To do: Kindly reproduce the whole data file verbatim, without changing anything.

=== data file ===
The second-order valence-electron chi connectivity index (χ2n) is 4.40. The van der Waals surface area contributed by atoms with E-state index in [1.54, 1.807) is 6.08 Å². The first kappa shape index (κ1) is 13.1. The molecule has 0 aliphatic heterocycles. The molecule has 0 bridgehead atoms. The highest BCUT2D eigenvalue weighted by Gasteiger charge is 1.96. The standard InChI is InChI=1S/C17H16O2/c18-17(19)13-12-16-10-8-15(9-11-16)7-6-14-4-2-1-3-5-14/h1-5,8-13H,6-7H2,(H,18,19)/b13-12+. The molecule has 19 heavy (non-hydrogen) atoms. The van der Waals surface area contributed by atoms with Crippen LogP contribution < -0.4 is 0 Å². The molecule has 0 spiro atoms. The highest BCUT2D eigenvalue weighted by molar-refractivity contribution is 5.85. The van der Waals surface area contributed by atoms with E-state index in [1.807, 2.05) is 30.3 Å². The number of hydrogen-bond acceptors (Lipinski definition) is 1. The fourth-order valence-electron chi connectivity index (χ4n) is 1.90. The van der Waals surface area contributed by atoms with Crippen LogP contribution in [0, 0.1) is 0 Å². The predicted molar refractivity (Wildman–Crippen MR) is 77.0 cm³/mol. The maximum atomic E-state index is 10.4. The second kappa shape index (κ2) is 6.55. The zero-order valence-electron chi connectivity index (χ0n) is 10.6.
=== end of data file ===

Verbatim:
The second-order valence-electron chi connectivity index (χ2n) is 4.40. The van der Waals surface area contributed by atoms with E-state index in [1.54, 1.807) is 6.08 Å². The first kappa shape index (κ1) is 13.1. The molecule has 0 aliphatic heterocycles. The molecule has 0 bridgehead atoms. The highest BCUT2D eigenvalue weighted by Gasteiger charge is 1.96. The standard InChI is InChI=1S/C17H16O2/c18-17(19)13-12-16-10-8-15(9-11-16)7-6-14-4-2-1-3-5-14/h1-5,8-13H,6-7H2,(H,18,19)/b13-12+. The molecule has 19 heavy (non-hydrogen) atoms. The van der Waals surface area contributed by atoms with Crippen LogP contribution < -0.4 is 0 Å². The molecule has 0 spiro atoms. The highest BCUT2D eigenvalue weighted by molar-refractivity contribution is 5.85. The van der Waals surface area contributed by atoms with E-state index in [1.807, 2.05) is 30.3 Å². The number of hydrogen-bond acceptors (Lipinski definition) is 1. The fourth-order valence-electron chi connectivity index (χ4n) is 1.90. The van der Waals surface area contributed by atoms with Crippen LogP contribution in [0, 0.1) is 0 Å². The predicted molar refractivity (Wildman–Crippen MR) is 77.0 cm³/mol. The maximum atomic E-state index is 10.4. The second kappa shape index (κ2) is 6.55. The zero-order valence-electron chi connectivity index (χ0n) is 10.6.